On December 7, 2020, the US House of Representatives by a vote of 386-3 passed House Resolution 512, which calls for the worldwide repeal of blasphemy, heresy, and apostasy laws. It also calls for all prisoners held on blasphemy, heresy, or apostasy charges to be released.

This resolution has no legislative force, but nevertheless it is a significant symbolic statement. These are the waning days of the congressional session, but with Washington being consumed by the furor over vote-counting in the presidential election, it is assuring to see House members give some attention to other matters.

The issue is a vital one. When the bill was first introduced, on July 26, 2019, US Commission on International Religious Freedom (USCIRF) Chair Tony Perkins and Vice Chair Gayle Manchin issued the following official statement:

We applaud Representatives Raskin and Meadows for advocating for the repeal of these laws, which still exist in at least 70 countries around the world. Blasphemy laws, as is noted in the resolution, lead to religious intolerance, discrimination and violence. Charges can be based on false accusations and are often brought for sectarian or political purposes… Such laws are weaponized to target marginalized religious communities.

Despite its lack of force, this is more than a vote in favor of apple pie, a free pass for an anodyne statement on a noncontroversial subject. In fact, many in the West have been starting to defend blasphemy laws, although usually by calling them something else, such as “hate speech.” Of late, many opinion formers, even in the United States, have questioned the expansive protections of free speech given in the First Amendment, and suggested that politically or religiously unpopular views be censored. Even USCIRF’s own October 21, 2020, hearing on “Combatting Online Hate Speech and Disinformation Targeting Religious Communities” lacked robust defenses of free speech, and some panelists urged speech restrictions.

One manifestation of this shift has been the opprobrium heaped on French President Emmanuel Macron after his robust defense of free speech following the butchering of teacher Samuel Paty. Paty had been brutally murdered following his guarded showing of Charlie Hebdo cartoons to his class. Macron averred that the French “will not give up our cartoons.” For this, he was verbally attacked by the leaders of Pakistan and Turkey, which was to be expected. But attacks have come from elsewhere, including American media.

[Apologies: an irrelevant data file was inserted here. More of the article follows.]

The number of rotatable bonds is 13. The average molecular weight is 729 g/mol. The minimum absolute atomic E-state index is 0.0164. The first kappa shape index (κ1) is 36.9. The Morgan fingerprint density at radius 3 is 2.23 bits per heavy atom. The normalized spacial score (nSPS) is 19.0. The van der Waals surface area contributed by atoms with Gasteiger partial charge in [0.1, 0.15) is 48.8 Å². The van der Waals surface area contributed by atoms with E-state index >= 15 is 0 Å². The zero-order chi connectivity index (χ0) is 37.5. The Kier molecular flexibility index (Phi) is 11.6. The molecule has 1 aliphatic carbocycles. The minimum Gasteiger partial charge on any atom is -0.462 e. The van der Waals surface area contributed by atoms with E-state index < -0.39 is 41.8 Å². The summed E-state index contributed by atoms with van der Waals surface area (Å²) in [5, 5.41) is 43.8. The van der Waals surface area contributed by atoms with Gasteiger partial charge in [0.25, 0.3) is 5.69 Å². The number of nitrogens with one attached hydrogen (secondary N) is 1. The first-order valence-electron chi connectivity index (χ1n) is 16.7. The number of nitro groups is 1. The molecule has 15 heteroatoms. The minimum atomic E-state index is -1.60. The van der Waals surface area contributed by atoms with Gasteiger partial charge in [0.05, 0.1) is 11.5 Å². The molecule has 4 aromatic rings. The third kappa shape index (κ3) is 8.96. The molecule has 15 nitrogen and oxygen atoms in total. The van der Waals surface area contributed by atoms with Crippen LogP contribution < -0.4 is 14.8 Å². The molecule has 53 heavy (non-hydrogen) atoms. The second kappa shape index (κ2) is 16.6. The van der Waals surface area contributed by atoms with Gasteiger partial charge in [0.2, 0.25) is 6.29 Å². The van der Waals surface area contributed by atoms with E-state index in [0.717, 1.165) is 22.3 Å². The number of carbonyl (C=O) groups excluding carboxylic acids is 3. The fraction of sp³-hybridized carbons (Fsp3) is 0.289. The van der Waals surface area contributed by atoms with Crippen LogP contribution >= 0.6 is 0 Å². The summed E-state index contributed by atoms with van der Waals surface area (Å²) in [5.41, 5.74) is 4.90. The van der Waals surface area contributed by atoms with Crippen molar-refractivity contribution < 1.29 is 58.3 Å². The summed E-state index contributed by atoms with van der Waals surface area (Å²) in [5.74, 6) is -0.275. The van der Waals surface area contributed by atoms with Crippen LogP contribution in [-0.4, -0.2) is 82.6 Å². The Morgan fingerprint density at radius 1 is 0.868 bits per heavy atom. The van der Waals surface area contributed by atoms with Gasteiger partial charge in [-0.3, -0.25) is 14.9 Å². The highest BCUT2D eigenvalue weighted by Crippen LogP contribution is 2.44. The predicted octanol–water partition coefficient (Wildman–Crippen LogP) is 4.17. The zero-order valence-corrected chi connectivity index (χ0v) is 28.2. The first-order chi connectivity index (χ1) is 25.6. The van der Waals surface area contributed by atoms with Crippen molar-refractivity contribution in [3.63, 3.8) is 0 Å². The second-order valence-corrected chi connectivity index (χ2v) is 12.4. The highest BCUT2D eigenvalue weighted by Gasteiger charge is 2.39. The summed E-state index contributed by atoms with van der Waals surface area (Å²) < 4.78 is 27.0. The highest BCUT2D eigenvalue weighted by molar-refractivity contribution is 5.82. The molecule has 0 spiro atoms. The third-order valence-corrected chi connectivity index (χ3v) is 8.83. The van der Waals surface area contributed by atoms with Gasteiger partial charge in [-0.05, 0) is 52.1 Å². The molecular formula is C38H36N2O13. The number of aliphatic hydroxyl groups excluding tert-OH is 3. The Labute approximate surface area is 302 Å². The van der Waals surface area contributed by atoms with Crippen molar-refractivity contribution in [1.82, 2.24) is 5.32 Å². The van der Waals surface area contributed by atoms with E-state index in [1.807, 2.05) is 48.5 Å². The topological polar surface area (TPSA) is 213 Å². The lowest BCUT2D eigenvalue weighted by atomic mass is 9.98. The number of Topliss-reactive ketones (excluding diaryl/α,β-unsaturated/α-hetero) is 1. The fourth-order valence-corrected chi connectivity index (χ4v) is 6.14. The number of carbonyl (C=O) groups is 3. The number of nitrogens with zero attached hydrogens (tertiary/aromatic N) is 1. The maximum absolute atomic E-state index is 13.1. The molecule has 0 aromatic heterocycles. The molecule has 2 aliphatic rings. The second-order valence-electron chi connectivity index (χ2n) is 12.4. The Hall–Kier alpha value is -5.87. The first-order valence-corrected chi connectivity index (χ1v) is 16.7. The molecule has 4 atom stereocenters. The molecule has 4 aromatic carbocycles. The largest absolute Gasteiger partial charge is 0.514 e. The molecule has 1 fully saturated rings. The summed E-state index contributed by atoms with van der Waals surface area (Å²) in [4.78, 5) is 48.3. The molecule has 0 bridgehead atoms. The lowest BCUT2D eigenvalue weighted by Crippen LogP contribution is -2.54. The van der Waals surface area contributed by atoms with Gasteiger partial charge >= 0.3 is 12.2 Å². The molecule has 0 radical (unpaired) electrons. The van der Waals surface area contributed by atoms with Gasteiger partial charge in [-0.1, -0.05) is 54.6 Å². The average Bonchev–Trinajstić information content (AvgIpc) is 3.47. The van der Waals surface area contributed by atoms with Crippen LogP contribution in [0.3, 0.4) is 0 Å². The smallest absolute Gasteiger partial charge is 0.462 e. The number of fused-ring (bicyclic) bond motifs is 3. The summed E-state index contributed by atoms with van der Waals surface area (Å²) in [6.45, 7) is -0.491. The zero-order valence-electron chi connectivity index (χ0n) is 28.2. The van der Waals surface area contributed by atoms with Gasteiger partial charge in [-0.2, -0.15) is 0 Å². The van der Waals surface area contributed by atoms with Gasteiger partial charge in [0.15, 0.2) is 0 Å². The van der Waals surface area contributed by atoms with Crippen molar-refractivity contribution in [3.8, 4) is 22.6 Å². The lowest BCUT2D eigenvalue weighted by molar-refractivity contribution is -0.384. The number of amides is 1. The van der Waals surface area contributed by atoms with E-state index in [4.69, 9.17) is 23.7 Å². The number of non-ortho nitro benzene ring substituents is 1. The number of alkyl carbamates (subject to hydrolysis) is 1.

When asked about France’s response, Canadian Prime Minister Justin Trudeau, after a nod to freedom of expression, urged that “freedom of expression is not without limits… We owe it to ourselves to act with respect for others and to seek not to arbitrarily or unnecessarily injure those with whom we are sharing a society and a planet.” Here unwanted speech is described as an injury. Similar sentiments have appeared in, inter alia, the New York Times. Macron himself has directly responded to this.

To be sure, much of the criticism has been of France’s proposed controls on religious organizations and homeschooling, matters that are indeed troubling. But it is also clear that defenses of free speech and freedom of religion are weakening in the West, especially where some in the media have projected America’s own race concerns onto very different foreign and cultural contexts.

Given that much of this weakening is on the left, it is heartening that Resolution 512 was originally introduced by Congressman Jamie Raskin, a Democrat, was passed by a House that is majority Democratic, and had a broad range of co-sponsors from across the political spectrum.

The resolution also takes a global view, recognizing that accusations and punishments for religiously offensive speech go far beyond the West. Such accusations are used to punish Baha’is and Christians in Iran, Shi’a in Egypt, converts in India, religious minorities in Pakistan, and Ahmadiyya throughout much of the world. These victims number in the tens of millions. As Nina Shea and I documented in our book Silenced, restrictions on blasphemy and insulting religion are also a major means of silencing Muslim reformers—those who challenge locally hegemonic ideas or state-enforced Islam, usually in order to defend an idea of Islam and of politics that is more open in theology and in law.

Resolution 512 highlights these elements and notes that “blasphemy charges are often based on false accusations, are used for sectarian or political purposes, and foster religious intolerance, discrimination, and violence.” And it adds that “an international group of experts convened by the Office of the United Nations High Commissioner for Human Rights recommended in 2012 that ‘[s]tates that have blasphemy laws should repeal the[m] as such laws have a stifling impact on the enjoyment of freedom of religion or belief and healthy dialogue and debate about religion.’”

One small bright spot near the end of a dark year.